Dr. Rachelle Rogers Takes Gavel of ATE

June 7, 2022
Dr. Rachelle Rogers

Dr. Rachelle Rogers, clinical professor of mathematics education, is the 2022-23 president of the Association of Teacher Educators (ATE), a national organization that she joined when a doctoral student at Baylor. ATE is the national organization of school and university faculty who provide professional preparation for teacher candidates, and it promotes quality teacher education through exemplary clinical practice and research.

Rogers was elected in 2020 through a nationwide ballot of members as second vice president, a role designated to transition into first vice president and then president. She will serve as president through the annual meeting in March 2023, followed by a year as past-president.

Rogers said she hopes to expand the footprint of ATE and diversify its membership, especially inviting more K-12 educators to participate because of their important role in the clinical experiences of college students preparing to be teachers. She is also committed to ATE’s longstanding advocacy for equity in education and wants to see the group have more impact, although she noted ATE is already very influential when it comes to supporting the profession.

“ATE wants to be an organization where difficult conversations happen and professionals grapple with the uncomfortable truths about systemic racism and inequities in education,” she said.

"Teachers - and those who educate them - are seeing unprecedented challenges.  They must have an active voice and a leadership role in what is happening in the field." ~ Dr. Rachelle Rogers

ATE’s activities include conferences, professional development, speaking to national education policymakers, and the publication of two research journals — Action in Teacher Education and The New Educator.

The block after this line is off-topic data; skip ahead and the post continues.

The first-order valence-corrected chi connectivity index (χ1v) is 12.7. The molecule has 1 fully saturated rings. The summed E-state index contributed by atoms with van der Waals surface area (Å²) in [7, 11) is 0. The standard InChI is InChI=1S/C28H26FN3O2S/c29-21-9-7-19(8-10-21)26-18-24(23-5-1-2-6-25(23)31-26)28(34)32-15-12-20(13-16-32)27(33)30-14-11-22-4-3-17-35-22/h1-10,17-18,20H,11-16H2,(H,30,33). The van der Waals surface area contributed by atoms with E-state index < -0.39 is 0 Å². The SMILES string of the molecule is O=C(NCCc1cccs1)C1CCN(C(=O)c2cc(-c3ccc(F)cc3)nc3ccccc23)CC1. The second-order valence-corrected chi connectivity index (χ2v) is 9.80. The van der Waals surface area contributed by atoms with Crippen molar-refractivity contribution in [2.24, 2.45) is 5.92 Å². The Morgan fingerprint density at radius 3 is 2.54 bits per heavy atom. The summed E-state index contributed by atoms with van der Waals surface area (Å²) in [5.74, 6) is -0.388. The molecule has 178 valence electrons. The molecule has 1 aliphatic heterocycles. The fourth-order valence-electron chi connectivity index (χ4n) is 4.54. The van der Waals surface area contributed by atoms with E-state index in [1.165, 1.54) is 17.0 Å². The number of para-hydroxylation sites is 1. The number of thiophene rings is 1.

As president, Rogers is also presiding over ATE’s inaugural “Inquiry Initiative,” an idea that grew out of a strategic planning working group that she also led. The collaborative effort will harness the imagination and expertise of members to explore key issues in education. This first effort, which will run for three years, will work on closing opportunity gaps in education created by disparities within society.

At Baylor, Rogers also serves as coordinator of the middle school certification program, supervises candidates in their field experiences, and teaches the middle school mathematics methods courses in the Department of Curriculum & Instruction.
Rogers has won numerous awards, including Baylor’s Outstanding Faculty Award in Teaching in 2018 and an Award for Excellence from the School Science and Mathematics Association (SSMA) in 2013 in recognition of her efforts to integrate science and mathematics. Rogers was also recognized for her outstanding teaching as a 2013-2014 Baylor University Fellow. Her work with the SOE’s Professional Development School (PDS) partnership was recognized as part of the 2017 Exemplary Achievement Award from the National Association for Professional Development Schools (NAPDS).

“I am thrilled to have a voice on a national stage,” Rogers said of her new leadership post. “Teachers — and those who educate them — are seeing unprecedented challenges. They must have an active voice and a leadership role in what is happening in the field.”